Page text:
It is very easy to overspend on your credit card, but also very expensive - the interest rate charged on credit card balances currently ranges from 13pc to 23pc. While it is tempting to simply repay the minimum amount each month, by doing so you are being charged a high rate of interest on the outstanding balance and increasing the amount of time to clear the debt. So, work out how much you can afford to pay each month so you can reduce the outstanding balance as quickly as possible.
There are a number of things you can do to reduce your balance. A couple of credit card providers charge no interest on balance transfers for a period of time so it might be worth checking if you can switch to a card with a zero or lower rate of interest. If you choose this option, aim to pay off as much as you can before the low rate offer runs out and try to avoid using the card.
If you don't want to switch, ask your credit card company if it can reduce the rate of interest you are currently paying. Make sure you aren't adding to the existing balance by continuing to spend on your card. You can use your debit card for most things, and keep your credit card in a secure place rather than bringing it out with you.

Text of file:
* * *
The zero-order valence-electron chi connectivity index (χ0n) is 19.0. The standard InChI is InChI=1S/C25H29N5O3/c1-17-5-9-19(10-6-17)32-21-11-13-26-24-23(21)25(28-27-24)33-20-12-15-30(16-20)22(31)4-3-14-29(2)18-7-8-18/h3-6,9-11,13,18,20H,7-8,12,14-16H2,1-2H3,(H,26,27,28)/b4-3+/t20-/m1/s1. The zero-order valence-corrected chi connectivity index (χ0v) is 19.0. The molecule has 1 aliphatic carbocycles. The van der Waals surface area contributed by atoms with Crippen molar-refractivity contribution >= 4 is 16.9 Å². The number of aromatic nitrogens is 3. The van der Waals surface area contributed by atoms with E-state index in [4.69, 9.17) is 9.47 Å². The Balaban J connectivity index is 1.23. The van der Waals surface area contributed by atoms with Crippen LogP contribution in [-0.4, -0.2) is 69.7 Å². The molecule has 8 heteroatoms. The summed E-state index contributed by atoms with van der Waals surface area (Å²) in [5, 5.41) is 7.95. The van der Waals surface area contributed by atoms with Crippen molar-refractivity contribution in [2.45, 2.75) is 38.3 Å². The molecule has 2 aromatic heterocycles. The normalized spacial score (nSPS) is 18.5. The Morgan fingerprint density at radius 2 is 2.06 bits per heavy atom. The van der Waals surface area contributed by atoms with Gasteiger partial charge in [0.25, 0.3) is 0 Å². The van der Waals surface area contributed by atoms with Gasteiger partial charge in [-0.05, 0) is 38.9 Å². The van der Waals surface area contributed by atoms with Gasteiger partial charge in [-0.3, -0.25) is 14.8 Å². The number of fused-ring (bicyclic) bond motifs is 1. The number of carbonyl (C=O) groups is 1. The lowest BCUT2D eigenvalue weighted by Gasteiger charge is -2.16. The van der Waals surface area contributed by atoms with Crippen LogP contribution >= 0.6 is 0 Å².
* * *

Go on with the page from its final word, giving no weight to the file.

Do up a monthly budget so you have enough money to manage each month. To help you, use the budgeting calculator on ccpc.ie. Before you start, work out your regular expenses by looking through previous bank statements or recent bills. Then fill in the calculator and see where you stand. If your spending is less than your income, then you have some extra money to pay off your credit card, to save or to spend. But don't stop there. As you now have an idea of where your money is going, you might spot some expenses which you can reduce or get rid of.
Sunday Indo Business